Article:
Don’t recognize that $60 charge on your credit or debit card? I get it, being a student myself and hearing the horror stories from other students – I wanted to write a post about it and what steps to take and how to avoid getting a suspicious charge on your credit or debit card.
First thing to do is to call your card issuer or bank to report the fraudulent charges. You can read my recent post on what to do if you lost your wallet or purse. The steps you take to fix this suspicious charge depend whether the charge was on debit or credit card.
What I go over,
- Suspicious Charge Made on Debit Card
- Suspicious Charge Made on Credit Card
- Tips on Avoiding Fraud
Suspicious Charge Made on Debit Card
If the suspicious charge happened within the last two days, your loss liability is limited to $50 if you notify your bank within two days.
After two days, liability jumps to $500 until 60 days after your account statement is mailed, and after, it is not capped at all which means you have no liability. So, jumping to fixing this within two days early could save you a lot of money.
Another thing to know is that banks treat this as debit card theft and can take some time for the bank to investigate, resulting you not being able to use the card.
Next step is to figure out what exactly has been compromised, if only a debit card number – have the bank cancel the card, and change the pin.
If thief was able to get your bank account number, you will have to close the account and open a new one with a new bank account number.
1 When bank investigation is completed, you need to make sure and check that it has been completely removed or you have been reimbursed.
2 Another important task is to inform every company that you use this card to pay for services and update them with the new card information.
This could be a very tedious process depending on how many companies you will need to notify, but is better than other alternatives that you could have faced.
Suspicious Charge Made on Credit Card
Under the Fair Credit Billing Act, losses on your credit card are capped at $50. In other circumstance if your credit card number was stolen, and not the actual card, you are not liable at all for any unauthorized use. Any suspicious or fraudulent charges will be credited back to you after they are reported.
After you called and explained your situation, the credit card company will cancel the card and replace it and will inform you that you are not liable for those charges.
Then, the letter will be sent to you to fill out – to acknowledge that you believe the charge was fraudulent. You just need to make sure that you report within 60 days in order to be absolved from consumer liability for the unauthorized charges.
Tips on Avoiding Fraud
1. Go over your statements I know your life might be busy and honestly I haven’t been paying attention much myself to my statements that banks send you at the end of the month, but you should especially as a student.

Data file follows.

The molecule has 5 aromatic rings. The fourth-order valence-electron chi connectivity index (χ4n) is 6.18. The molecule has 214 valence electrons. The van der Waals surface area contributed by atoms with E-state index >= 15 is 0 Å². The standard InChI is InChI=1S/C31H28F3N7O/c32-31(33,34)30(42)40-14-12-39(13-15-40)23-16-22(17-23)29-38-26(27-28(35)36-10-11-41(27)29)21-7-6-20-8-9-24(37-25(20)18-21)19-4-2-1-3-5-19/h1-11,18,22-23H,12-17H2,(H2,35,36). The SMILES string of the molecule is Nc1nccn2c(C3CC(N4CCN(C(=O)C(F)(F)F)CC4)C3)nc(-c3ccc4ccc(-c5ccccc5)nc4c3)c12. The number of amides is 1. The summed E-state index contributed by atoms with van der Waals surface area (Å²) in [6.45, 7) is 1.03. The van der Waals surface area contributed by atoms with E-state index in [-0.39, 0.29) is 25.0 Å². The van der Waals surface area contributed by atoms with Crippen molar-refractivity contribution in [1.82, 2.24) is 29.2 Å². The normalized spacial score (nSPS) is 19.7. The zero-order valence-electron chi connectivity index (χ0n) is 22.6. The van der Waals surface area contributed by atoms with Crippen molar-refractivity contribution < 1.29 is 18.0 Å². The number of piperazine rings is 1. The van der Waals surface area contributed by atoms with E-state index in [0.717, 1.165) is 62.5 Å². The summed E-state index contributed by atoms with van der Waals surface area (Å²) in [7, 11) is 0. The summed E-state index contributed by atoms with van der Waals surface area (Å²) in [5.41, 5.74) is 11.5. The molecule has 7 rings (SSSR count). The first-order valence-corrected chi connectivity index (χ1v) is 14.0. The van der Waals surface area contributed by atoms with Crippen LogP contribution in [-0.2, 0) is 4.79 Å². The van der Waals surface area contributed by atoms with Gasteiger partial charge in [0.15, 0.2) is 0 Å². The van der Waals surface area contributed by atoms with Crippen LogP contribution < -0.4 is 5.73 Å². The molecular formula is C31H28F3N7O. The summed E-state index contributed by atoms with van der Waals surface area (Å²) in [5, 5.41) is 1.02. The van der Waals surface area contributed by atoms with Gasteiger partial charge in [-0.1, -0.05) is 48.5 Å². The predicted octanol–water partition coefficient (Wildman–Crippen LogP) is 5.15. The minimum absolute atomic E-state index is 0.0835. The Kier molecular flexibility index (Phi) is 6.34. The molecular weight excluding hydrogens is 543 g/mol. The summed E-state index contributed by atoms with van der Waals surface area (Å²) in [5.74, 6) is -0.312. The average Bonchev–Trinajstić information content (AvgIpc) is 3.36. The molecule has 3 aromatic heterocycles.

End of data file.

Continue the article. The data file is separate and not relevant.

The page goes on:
This is so important because this is pretty much the only way to see suspicious charges. At least do it and review them every other month just for the sake of it, it doesn’t take long, just look over the charges and I guarantee you that you will spot something suspicious instantly when you see a purchase that you do not recognize.
2. Create Strong Passwords I used to create the same password for almost everything and recently changed all of my passwords and made it much more complicated with symbols and letters. It only takes once to be hit with fraud but it could last for a long time on your credit as I talked here. It also applies to changing passwords frequently.
3. Don’t use public internet connections Don’t go to popular Starbucks or any other place and use the wi-fi to purchase or figure out some financial matter.
The thing about public wi-fi is that it is vulnerable for the most part and if you are in another country it could cost you, your business, or customers if you use it to log into your server or anywhere where the information belongs to you.
4. Don’t share your financial information with unknown sources This is pretty simple right? Well, even I consider myself very tech savvy, the spam has really stepped their game in terms of being able to make the emails seem very real.
The best part to see if the email is fake is to look at the sender’s email, usually it will have numbers and some weird symbols. If not, usually the official emails have something like email@example.com and not firstname.lastname@example.org.
If you suspect any suspicious charge, you need to make sure you act fast for less damage. You can refer to my post here and find phone numbers to majority of financial banks that will help you solve the charges you don’t recognize.
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